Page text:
Bethesda Hospital East

Women's Health

Specializing in the Early Detection of Breast Cancer

Bethesda Women’s Health Center provides comprehensive diagnostic services for both women and men with state-of-the-art technology and a caring, compassionate staff. Accredited by the American College of Radiology, our Center meets all professional standards of safety and quality and is designated by the FDA (Food and Drug Administration) as a Certified Mammography Facility.

Bethesda Women’s Health Center is one of the first women’s centers in Florida to offer 3D mammography (breast tomosynthesis) for breast cancer screening. Click here to learn more about this latest innovation in breast imaging technology and breast cancer detection.

Our full complement of services is designed to meet a woman’s needs through all stages of life. Whether she is concerned about her risk of breast cancer, or learning to manage menopause symptoms and osteoporosis, every stage is an important milestone for her life.

Contact Us

Bethesda Women's Health Center is located at Bethesda Health City, 10301 Hagen Ranch Road, Suite A-920, Boynton Beach, FL, 33437. To schedule an appointment, call 561.374.5700. For more information about our services, call 561.374.5300.


Is It In My Genes? 
A new program identifies patients at risk for inherited gene mutation

 
Carol A. Adami, M.D.
Board Certified Radiologist and
Medical Director of Bethesda
Women’s Health Center
Bethesda Women’s Health Center believes in empowering women when it comes to their breast health. That’s why we proudly offer genetic testing services to help patients better understand their risk for inherited gene mutation. Using a revised family history questionnaire and the criteria published by the National Comprehensive Cancer Network® (NCCN®), our staff can help patients determine if genetic testing would be beneficial at the time of their annual mammogram. 
 
“Most breast and ovarian cancers occur by chance,” explains Carol A. Adami, M.D., board certified radiologist and medical director of Bethesda Women’s Health Center. “Only 5 to 10 percent are attributed to an inherited mutation of the BRCA1 or BRCA2 genes.”
 
If a woman is found to have an inherited gene mutation, her risk is significantly higher. She has up to an 87 percent risk for developing breast cancer and up to a 44 percent risk for developing ovarian cancer in her lifetime. Anyone with the following personal or family history may be a candidate for BRCA genetic testing:
  • Pre-menopausal breast cancer (breast cancer before age 50)
  • Breast and ovarian cancer in the same individual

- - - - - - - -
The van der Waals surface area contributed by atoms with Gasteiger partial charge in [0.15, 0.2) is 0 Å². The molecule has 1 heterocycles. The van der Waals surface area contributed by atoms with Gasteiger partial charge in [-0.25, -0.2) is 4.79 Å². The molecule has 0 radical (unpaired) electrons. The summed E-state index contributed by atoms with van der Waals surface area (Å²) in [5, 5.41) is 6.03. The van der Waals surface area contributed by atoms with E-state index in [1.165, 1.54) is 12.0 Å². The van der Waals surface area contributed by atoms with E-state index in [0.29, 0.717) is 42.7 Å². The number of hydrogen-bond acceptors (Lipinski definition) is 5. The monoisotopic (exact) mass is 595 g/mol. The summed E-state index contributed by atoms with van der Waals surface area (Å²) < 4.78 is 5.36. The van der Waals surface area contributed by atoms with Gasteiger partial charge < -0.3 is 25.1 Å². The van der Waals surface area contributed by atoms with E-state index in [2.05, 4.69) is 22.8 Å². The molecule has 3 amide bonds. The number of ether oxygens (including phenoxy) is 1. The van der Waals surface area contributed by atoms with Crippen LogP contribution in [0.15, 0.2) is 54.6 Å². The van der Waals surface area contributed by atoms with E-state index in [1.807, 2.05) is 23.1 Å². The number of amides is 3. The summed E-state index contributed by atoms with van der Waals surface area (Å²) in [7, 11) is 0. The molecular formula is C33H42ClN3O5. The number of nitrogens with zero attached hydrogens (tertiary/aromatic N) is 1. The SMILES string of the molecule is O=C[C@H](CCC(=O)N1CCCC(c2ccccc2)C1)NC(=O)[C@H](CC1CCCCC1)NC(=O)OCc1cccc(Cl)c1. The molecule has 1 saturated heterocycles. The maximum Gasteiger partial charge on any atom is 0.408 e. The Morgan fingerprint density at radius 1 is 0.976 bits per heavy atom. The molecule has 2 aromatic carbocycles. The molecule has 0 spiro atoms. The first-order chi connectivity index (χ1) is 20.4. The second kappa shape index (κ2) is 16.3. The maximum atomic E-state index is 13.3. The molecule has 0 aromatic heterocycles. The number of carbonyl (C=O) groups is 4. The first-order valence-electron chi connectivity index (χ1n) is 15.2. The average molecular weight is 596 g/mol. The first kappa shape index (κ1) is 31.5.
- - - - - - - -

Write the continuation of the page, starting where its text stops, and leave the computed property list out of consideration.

• Ovarian cancer at any age
  • Male breast cancer
  • Bilateral breast cancer
  • Known BRCA1 or BRCA2 mutations in either mother’s or father’s side of the family 
  • Ashkenazi Jewish ancestry
  • Three family members affected by pancreatic, breast or ovarian cancer


Breast Cancer and Beyond

Bethesda Women’s Health Center is proud to now offer a revolutionary new clinical genetic testing program for inherited cancer risk called myRisk™ Hereditary Cancer with Myriad Genetics Laboratory. Patients determined to be at high risk for a gene mutation and who choose to continue with further analysis will submit a saliva or blood sample for analysis at the Myriad laboratory.

“This new panel test can broadly target specific cancer sites to identify clinically significant mutations impacting inherited risks for eight important cancers: breast, colorectal, ovarian, endometrial, gastric, pancreatic, melanoma and prostate,” says Dr. Adami.

The cost of genetic testing can vary depending on the type of testing needed. Most insurance companies, including Medicare, cover the cost when specific criteria are met. Results are usually available within four weeks. A physician referral is not necessary.

Informed Care

Dr. Adami adds, “Patients who undergo genetic testing will meet with our nurse practitioner to review their results, complete the risk assessment and arrange for follow-up care. You can also be proactive with your medical care and find ways to reduce your risk for cancer.”
 
Surgical and medical interventions can reduce the risk of breast and ovarian cancer by more than 90 percent. Supplemental screening tests, such as an annual MRI and regular physical exams, can detect cancer at an earlier stage than routine screening.
 
“The gene can be inherited from either your mother or your father. If one of your parents is a carrier, you have a 50 percent chance of having the mutation and passing it to your offspring,” Dr. Adami continues. “Our staff is here to help you decide what is best for you.”